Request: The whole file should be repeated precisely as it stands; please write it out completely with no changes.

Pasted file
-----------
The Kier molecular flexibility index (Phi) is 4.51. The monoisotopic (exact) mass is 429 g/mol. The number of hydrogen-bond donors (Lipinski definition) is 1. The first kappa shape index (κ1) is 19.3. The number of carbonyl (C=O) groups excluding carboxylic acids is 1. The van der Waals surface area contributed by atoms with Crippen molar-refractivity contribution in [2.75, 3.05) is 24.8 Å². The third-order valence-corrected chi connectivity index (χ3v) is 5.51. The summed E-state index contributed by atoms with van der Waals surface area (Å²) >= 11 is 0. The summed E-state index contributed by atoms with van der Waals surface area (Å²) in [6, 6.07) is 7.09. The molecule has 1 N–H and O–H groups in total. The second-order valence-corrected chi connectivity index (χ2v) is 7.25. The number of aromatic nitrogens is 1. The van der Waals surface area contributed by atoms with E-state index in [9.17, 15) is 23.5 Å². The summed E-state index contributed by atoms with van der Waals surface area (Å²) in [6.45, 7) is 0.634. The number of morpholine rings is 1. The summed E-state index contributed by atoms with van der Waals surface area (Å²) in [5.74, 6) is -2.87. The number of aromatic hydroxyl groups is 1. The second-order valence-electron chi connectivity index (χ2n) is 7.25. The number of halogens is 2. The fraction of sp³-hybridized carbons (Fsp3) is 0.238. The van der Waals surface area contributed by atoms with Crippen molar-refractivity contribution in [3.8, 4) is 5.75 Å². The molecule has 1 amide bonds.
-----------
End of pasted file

The Kier molecular flexibility index (Phi) is 4.51. The monoisotopic (exact) mass is 429 g/mol. The number of hydrogen-bond donors (Lipinski definition) is 1. The first kappa shape index (κ1) is 19.3. The number of carbonyl (C=O) groups excluding carboxylic acids is 1. The van der Waals surface area contributed by atoms with Crippen molar-refractivity contribution in [2.75, 3.05) is 24.8 Å². The third-order valence-corrected chi connectivity index (χ3v) is 5.51. The summed E-state index contributed by atoms with van der Waals surface area (Å²) >= 11 is 0. The summed E-state index contributed by atoms with van der Waals surface area (Å²) in [6, 6.07) is 7.09. The molecule has 1 N–H and O–H groups in total. The second-order valence-corrected chi connectivity index (χ2v) is 7.25. The number of aromatic nitrogens is 1. The van der Waals surface area contributed by atoms with E-state index in [9.17, 15) is 23.5 Å². The summed E-state index contributed by atoms with van der Waals surface area (Å²) in [6.45, 7) is 0.634. The number of morpholine rings is 1. The summed E-state index contributed by atoms with van der Waals surface area (Å²) in [5.74, 6) is -2.87. The number of aromatic hydroxyl groups is 1. The second-order valence-electron chi connectivity index (χ2n) is 7.25. The number of halogens is 2. The fraction of sp³-hybridized carbons (Fsp3) is 0.238. The van der Waals surface area contributed by atoms with Crippen molar-refractivity contribution in [3.8, 4) is 5.75 Å². The molecule has 1 amide bonds.